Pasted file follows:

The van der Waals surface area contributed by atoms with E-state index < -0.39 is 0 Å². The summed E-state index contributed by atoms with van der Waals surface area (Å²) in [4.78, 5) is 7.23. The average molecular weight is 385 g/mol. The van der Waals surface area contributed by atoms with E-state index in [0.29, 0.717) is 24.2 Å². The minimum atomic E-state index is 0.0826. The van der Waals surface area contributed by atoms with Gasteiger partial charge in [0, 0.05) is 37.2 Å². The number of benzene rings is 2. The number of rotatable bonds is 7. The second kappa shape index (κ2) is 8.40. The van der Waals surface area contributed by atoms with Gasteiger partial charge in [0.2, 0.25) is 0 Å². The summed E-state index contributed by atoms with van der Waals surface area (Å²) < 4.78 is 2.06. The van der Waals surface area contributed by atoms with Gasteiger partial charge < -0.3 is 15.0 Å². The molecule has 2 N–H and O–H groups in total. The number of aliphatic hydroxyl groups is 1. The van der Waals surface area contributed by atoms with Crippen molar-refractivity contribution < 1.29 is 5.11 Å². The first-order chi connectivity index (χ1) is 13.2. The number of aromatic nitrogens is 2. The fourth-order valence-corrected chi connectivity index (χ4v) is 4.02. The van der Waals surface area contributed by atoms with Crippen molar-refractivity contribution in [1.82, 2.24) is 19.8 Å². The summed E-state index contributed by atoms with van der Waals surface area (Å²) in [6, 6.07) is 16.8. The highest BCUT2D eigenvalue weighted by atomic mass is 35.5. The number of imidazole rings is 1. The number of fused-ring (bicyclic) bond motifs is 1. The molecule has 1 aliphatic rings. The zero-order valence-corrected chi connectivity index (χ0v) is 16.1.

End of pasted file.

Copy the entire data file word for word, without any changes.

The van der Waals surface area contributed by atoms with E-state index < -0.39 is 0 Å². The summed E-state index contributed by atoms with van der Waals surface area (Å²) in [4.78, 5) is 7.23. The average molecular weight is 385 g/mol. The van der Waals surface area contributed by atoms with E-state index in [0.29, 0.717) is 24.2 Å². The minimum atomic E-state index is 0.0826. The van der Waals surface area contributed by atoms with Gasteiger partial charge in [0, 0.05) is 37.2 Å². The number of benzene rings is 2. The number of rotatable bonds is 7. The second kappa shape index (κ2) is 8.40. The van der Waals surface area contributed by atoms with Gasteiger partial charge in [0.2, 0.25) is 0 Å². The summed E-state index contributed by atoms with van der Waals surface area (Å²) < 4.78 is 2.06. The van der Waals surface area contributed by atoms with Gasteiger partial charge < -0.3 is 15.0 Å². The molecule has 2 N–H and O–H groups in total. The number of aliphatic hydroxyl groups is 1. The van der Waals surface area contributed by atoms with Crippen molar-refractivity contribution < 1.29 is 5.11 Å². The first-order chi connectivity index (χ1) is 13.2. The number of aromatic nitrogens is 2. The fourth-order valence-corrected chi connectivity index (χ4v) is 4.02. The van der Waals surface area contributed by atoms with Crippen molar-refractivity contribution in [1.82, 2.24) is 19.8 Å². The summed E-state index contributed by atoms with van der Waals surface area (Å²) in [6, 6.07) is 16.8. The highest BCUT2D eigenvalue weighted by atomic mass is 35.5. The number of imidazole rings is 1. The number of fused-ring (bicyclic) bond motifs is 1. The molecule has 1 aliphatic rings. The zero-order valence-corrected chi connectivity index (χ0v) is 16.1.